The Online Encyclopedia and Dictionary







Originally, the term symposium referred to a drinking party; the Greek verb sympotein means "to drink together". The term has since come to refer to any academic conference, irrespective of drinking. We have literary depictions of symposia in the sympotic elegies of Theognis of Megara, as well as in two Socratic dialogues, Plato's Symposium and Xenophon's Symposium.

Symposium as Greek Social Institution

Greek symposia were a key Hellenic social institution. They were a forum for men to debate, plot, boast, or simply to party. They were frequently held to celebrate the introduction of young men into aristocratic society, much like debutante balls today. They were also held by aristocrats to celebrate other special occasions, such as victories in athletic and poetic contests.

Symposia were usually held in the men's quarters of the household. Singly or in pairs, the men would recline on couches arrayed against the walls of the room. Food, wine (usually mixed with water and served by nude young men), and entertainment was provided, and depending on the occasion could include games, songs, flute-girls, slaves performing various acts, hired entertainments, and coincidentally, parasites. A symposium would be overseen by a symposiarch who would decide how strong or diluted the wine for the evening would be, depending on whether serious discussions or merely sensual abandon were in the offing. Certain formalities were observed, most important among which were the libations by means of which the gods were propitiated.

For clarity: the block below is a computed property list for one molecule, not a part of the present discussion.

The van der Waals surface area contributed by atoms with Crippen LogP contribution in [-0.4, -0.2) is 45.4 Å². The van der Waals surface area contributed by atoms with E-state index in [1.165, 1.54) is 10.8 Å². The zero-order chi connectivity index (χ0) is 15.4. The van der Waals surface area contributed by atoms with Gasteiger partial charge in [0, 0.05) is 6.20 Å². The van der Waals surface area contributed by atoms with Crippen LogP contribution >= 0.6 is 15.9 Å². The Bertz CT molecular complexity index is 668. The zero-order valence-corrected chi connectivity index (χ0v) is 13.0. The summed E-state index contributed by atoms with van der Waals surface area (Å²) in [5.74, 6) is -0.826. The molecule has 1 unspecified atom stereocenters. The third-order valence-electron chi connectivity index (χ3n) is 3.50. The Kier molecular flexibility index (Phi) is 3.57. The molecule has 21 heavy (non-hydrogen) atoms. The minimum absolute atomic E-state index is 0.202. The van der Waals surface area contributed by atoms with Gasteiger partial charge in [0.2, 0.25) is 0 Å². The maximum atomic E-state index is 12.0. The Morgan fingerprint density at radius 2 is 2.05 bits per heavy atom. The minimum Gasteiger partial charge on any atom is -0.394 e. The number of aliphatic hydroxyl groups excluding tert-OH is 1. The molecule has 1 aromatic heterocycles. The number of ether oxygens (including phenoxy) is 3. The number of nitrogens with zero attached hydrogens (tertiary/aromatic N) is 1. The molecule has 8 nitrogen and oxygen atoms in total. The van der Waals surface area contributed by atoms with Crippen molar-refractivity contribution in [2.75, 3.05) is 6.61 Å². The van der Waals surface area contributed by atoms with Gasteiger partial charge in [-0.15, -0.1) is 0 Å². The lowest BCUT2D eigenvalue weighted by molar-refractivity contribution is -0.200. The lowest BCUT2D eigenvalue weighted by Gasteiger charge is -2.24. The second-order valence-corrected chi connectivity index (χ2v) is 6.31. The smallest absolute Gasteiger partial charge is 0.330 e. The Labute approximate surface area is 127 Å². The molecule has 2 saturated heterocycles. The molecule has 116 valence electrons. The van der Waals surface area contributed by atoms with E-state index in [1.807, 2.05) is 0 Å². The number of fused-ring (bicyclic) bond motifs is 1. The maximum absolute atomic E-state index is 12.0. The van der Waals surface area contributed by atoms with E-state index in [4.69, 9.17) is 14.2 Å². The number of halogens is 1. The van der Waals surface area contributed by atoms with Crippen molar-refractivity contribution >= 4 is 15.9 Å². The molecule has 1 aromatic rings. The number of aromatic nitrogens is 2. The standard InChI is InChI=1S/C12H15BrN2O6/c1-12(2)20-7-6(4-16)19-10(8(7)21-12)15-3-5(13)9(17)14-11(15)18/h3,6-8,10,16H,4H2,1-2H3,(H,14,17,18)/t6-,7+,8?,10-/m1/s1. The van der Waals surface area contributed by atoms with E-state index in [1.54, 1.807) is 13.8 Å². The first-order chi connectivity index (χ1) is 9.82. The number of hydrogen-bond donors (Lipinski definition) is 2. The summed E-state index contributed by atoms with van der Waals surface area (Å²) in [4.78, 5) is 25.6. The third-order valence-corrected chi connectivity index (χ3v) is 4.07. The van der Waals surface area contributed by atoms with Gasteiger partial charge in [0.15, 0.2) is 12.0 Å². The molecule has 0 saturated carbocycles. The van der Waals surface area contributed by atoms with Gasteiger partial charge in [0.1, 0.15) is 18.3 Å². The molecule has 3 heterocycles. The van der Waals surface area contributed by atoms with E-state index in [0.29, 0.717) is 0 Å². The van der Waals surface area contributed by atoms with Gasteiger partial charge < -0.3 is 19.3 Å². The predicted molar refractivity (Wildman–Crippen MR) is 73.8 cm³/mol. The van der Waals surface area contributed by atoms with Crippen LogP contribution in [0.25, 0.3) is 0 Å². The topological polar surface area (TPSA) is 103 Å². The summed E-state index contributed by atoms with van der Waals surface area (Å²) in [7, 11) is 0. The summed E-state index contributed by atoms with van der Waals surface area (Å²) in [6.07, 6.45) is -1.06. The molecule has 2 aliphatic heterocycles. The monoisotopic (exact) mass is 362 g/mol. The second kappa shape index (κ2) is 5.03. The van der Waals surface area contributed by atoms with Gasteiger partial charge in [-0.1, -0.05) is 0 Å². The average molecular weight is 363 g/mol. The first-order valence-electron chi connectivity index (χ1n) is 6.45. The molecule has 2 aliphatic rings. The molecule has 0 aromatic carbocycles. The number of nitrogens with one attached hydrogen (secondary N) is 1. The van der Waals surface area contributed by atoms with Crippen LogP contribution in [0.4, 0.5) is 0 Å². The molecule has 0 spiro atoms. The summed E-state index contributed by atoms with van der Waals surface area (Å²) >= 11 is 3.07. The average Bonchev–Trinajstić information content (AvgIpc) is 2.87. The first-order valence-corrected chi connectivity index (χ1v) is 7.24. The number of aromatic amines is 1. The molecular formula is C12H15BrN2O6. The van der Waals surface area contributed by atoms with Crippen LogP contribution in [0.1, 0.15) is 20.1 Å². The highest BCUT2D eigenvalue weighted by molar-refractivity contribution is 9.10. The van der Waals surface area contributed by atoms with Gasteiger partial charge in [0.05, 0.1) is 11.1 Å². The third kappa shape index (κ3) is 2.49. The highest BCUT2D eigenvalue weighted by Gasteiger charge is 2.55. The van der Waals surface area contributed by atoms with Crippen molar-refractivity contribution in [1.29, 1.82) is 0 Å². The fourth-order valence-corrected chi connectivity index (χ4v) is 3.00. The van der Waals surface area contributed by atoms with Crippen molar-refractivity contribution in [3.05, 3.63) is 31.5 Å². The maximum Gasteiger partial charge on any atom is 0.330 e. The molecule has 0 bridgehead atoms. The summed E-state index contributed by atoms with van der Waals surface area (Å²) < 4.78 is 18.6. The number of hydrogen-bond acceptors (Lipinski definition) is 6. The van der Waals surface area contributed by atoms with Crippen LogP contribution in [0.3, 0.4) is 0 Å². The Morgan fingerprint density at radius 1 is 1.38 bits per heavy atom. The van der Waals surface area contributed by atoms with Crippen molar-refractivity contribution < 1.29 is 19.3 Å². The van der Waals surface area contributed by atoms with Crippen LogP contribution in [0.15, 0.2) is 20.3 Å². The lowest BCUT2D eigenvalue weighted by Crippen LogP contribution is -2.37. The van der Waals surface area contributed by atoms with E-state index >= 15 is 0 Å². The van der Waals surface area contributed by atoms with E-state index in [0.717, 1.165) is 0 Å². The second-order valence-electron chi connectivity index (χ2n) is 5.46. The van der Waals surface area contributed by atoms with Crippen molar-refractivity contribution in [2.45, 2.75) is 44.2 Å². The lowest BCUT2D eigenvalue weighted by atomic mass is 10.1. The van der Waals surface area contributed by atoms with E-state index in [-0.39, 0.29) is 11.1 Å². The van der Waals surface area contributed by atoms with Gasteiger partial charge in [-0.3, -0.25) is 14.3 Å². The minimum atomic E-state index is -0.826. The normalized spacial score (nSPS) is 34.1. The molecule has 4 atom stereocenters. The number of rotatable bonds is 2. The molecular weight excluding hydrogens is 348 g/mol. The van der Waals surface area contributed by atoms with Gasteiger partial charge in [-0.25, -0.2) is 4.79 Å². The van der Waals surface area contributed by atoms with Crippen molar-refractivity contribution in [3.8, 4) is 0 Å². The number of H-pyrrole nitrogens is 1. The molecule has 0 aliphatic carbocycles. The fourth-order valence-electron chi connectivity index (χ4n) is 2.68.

One of the more popular games at symposia was kottabos, in which drinkers swished the dregs of their wine in their kylices (platter-like stemmed drinking vessels) and flung them at a target. Also popular at symposia were skolia , drinking songs of a patriotic or bawdy nature, which were also performed in a competitive manner with one symposiast reciting the first part of a song and another expected to finish it.

What are called flute-girls today were actually prostitutes or courtesans who played the aulos, a Greek woodwind instrument most similar to an oboe, hired to play for and consort with the symposiasts while they drank and conversed.

Symposiasts could also compete in rhetorical contests, for which reason the term symposium has come to refer to any event where multiple speeches are made.

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Last updated: 05-13-2005 07:56:04